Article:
1. Sola Lingua Bona Lingua Mortua Est*

        What do you do for the jobs where you can’t figure out what the job is? They’re usually tech jobs, and read like someone sent an HR intern to the IT director’s bookshelf to copy the titles of every reference material.

        1. Ask a Manager* Post author

          If you can’t figure out what the job is, I would not apply since you can’t do the fundamental things a job application requires.

          1. Sola Lingua Bona Lingua Mortua Est*

            I see. That would explain why it’s so hard to recruit for my current role.

          2. Mill Miker*

            Oof, that takes out like, 99% of the jobs in my field. Some “standard” job tech job titles even have multiple definitions with near-zero overlap (none of which match the grab-bag of skills that are as Sola Lingua describes).

            1. Sola Lingua Bona Lingua Mortua Est*

              Normal for my region is that it’s impolite to ask advice and then argue with that advice, but that’s pretty much the reaction I had. If I’m limited to coherent job descriptions composed by hiring managers that understand how I do what I do, and not just the results of what I do*, then I have to hope and pray I am in and settle for being in my forever job.

              *And every good manager I’ve had just understand the results of what I do and judge me by those results.

        2. Massmatt*

          Maybe this is a time to network to find out more about what the jobs actually are and what they are looking for?

          It’s funny because postings for a lot of technical jobs do look like gibberish to me, but I’m not the audience, I assume someone looking for this kind of work knows the SQL and B2B and C+++ etc.

          If the job posting doesn’t even make sense to someone in the very field they are looking to recruit then it sounds as though the company’s hiring process is terrible.

          1. Sola Lingua Bona Lingua Mortua Est*

            “If the job posting doesn’t even make sense to someone in the very field they are looking to recruit then it sounds as though the industry’s hiring process is terrible.”

            A lot of tech jobs don’t exist per se; they’re designed to fail to yield a candidate as justification for an H-1B visa at a lower rate.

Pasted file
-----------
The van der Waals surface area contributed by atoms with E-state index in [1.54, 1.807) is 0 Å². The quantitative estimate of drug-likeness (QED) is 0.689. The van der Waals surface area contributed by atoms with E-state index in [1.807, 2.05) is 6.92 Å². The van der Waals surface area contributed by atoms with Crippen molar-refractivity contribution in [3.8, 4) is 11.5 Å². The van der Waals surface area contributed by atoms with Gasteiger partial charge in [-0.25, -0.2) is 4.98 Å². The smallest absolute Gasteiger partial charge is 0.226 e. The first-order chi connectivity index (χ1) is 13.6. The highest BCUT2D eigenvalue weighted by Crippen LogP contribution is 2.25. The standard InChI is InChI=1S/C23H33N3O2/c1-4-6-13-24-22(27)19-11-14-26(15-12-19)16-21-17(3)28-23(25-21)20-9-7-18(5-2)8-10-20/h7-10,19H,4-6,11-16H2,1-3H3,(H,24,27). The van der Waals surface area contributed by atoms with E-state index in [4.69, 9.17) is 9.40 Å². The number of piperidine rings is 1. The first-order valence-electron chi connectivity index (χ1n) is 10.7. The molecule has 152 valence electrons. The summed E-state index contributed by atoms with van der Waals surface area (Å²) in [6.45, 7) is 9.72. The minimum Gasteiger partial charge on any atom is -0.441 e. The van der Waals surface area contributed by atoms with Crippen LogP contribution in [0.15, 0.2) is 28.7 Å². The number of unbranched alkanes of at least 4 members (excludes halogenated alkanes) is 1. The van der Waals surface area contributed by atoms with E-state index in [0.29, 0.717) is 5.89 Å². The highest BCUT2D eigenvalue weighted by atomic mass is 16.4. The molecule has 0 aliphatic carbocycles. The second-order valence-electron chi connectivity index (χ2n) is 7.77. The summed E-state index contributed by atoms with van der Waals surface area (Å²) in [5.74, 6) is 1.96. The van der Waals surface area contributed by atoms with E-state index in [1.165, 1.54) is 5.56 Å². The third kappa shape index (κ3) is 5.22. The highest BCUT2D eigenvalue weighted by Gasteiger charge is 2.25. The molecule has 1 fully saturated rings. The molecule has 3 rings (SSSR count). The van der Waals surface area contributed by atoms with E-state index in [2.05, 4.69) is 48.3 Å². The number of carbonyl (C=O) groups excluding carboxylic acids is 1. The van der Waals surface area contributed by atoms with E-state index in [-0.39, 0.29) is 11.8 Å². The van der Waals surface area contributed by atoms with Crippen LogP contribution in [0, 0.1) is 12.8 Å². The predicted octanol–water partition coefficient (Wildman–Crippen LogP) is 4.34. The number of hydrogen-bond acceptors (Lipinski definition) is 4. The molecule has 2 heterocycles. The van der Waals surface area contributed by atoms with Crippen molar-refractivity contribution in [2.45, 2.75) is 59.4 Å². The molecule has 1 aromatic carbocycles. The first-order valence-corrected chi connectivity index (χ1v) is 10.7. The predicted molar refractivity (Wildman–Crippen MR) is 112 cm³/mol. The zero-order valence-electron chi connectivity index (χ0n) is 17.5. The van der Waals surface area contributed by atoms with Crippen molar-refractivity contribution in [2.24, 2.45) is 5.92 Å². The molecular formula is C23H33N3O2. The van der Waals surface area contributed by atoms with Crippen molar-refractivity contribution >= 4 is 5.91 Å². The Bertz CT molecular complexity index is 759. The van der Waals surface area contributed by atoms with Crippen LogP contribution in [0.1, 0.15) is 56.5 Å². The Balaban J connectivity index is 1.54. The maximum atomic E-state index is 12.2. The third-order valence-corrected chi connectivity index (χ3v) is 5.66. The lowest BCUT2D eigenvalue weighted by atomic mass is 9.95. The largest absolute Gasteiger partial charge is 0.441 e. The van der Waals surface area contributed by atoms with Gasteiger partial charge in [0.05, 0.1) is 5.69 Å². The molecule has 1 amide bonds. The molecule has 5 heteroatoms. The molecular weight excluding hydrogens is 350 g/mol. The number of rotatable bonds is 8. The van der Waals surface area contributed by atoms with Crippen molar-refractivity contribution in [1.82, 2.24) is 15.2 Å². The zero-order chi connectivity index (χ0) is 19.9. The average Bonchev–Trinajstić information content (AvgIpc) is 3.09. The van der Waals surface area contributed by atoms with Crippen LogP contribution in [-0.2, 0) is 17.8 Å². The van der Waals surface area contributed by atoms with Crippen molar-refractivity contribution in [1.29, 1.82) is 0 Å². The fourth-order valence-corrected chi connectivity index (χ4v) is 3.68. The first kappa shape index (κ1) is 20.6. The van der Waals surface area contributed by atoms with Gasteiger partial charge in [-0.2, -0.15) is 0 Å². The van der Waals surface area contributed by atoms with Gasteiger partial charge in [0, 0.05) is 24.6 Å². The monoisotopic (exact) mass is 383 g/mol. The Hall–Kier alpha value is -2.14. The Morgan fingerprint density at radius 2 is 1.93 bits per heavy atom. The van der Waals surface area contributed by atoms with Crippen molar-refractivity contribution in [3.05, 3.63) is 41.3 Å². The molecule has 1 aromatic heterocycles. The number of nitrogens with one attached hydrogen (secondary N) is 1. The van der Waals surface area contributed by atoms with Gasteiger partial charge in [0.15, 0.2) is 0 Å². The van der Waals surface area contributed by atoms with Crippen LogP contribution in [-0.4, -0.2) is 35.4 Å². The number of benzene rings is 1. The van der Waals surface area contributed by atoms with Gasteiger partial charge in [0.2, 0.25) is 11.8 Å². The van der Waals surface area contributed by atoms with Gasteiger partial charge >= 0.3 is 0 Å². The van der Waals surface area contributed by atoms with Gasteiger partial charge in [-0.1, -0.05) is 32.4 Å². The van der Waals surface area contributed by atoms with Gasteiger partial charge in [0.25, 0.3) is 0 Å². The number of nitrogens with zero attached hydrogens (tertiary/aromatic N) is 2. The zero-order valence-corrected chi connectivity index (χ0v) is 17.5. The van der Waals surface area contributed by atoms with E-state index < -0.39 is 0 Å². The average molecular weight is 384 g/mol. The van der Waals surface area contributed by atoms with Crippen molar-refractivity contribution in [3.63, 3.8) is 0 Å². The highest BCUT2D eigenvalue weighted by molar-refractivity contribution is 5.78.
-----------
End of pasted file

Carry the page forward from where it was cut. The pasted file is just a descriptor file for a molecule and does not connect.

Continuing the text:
A lot of times, the left hand doesn’t know the right hand exists. Teapot Designer Michael gives notice to Teapot Manager Jim. Teapot Manager Jim sends an email to Teapot VP Fred keeping him in the loop. Teapot VP Fred decides “we can’t lose headcount!” and calls HR Manager Pierre to request an ad listing for a Teapot Designer II. HR Manager Pierre delegates down to HR Intern Michael. Exactly no one talks to Teapot Designer Antonio–why would they? He’s not in management.
            Sometimes the job posting is overinflated a la the H-1B scenario, but it’s for an internal candidate. Sure, she doesn’t have the 75 years of UNIX experience requested, but that’s negotiable *for the right candidate*.
            Sometimes jobs legitimately evolve over the years to the point where only Clark Kent is truly qualified, and are mission-critical enough that no reasonable candidate could grow into them.
            Other times, jobs do get listed in good faith.
            But a lot of tech jobs just get filled by people who aren’t qualified via the Good Old Boys network or by the random schlep who just happens to be standing in the wrong place at the wrong time when desperation took hold and gets up to speed fast enough to dodge the Turk.

            There’s a lot of toxic in tech, even with the focus on eliminating the use of lead.

    4. AndersonDarling*

      If you aren’t applying for an executive role, then you just need to know what the company does. No one is going to expect an analyst to know the last 15 years of organizational history and have a strategic plan for the next 5 years. And an outsider generally doesn’t have the context to guess what the company needs…I’ve seen these guesses go off into all sorts of crazy directions.